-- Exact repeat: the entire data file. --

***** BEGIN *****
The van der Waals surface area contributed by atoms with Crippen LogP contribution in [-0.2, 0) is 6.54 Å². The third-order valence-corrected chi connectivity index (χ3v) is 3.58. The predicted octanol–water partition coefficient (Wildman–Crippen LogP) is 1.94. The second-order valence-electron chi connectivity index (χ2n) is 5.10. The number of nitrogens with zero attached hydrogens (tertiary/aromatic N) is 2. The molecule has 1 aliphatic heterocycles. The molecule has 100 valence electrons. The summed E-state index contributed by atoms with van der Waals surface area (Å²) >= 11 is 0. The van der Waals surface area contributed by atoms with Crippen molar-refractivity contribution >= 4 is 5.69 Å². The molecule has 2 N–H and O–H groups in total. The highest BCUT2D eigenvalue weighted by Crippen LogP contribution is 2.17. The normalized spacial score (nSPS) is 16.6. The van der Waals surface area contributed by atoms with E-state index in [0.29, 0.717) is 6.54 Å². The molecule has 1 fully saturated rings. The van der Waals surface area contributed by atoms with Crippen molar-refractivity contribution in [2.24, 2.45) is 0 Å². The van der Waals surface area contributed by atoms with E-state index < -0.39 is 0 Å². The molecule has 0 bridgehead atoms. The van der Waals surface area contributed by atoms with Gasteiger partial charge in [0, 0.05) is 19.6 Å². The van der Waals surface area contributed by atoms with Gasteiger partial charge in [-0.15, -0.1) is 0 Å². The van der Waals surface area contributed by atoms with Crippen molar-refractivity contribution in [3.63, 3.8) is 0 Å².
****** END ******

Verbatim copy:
The van der Waals surface area contributed by atoms with Crippen LogP contribution in [-0.2, 0) is 6.54 Å². The third-order valence-corrected chi connectivity index (χ3v) is 3.58. The predicted octanol–water partition coefficient (Wildman–Crippen LogP) is 1.94. The second-order valence-electron chi connectivity index (χ2n) is 5.10. The number of nitrogens with zero attached hydrogens (tertiary/aromatic N) is 2. The molecule has 1 aliphatic heterocycles. The molecule has 100 valence electrons. The summed E-state index contributed by atoms with van der Waals surface area (Å²) >= 11 is 0. The van der Waals surface area contributed by atoms with Crippen molar-refractivity contribution >= 4 is 5.69 Å². The molecule has 2 N–H and O–H groups in total. The highest BCUT2D eigenvalue weighted by Crippen LogP contribution is 2.17. The normalized spacial score (nSPS) is 16.6. The van der Waals surface area contributed by atoms with E-state index in [0.29, 0.717) is 6.54 Å². The molecule has 1 fully saturated rings. The van der Waals surface area contributed by atoms with Crippen molar-refractivity contribution in [2.24, 2.45) is 0 Å². The van der Waals surface area contributed by atoms with E-state index < -0.39 is 0 Å². The molecule has 0 bridgehead atoms. The van der Waals surface area contributed by atoms with Gasteiger partial charge in [0, 0.05) is 19.6 Å². The van der Waals surface area contributed by atoms with Gasteiger partial charge in [-0.15, -0.1) is 0 Å². The van der Waals surface area contributed by atoms with Crippen molar-refractivity contribution in [3.63, 3.8) is 0 Å².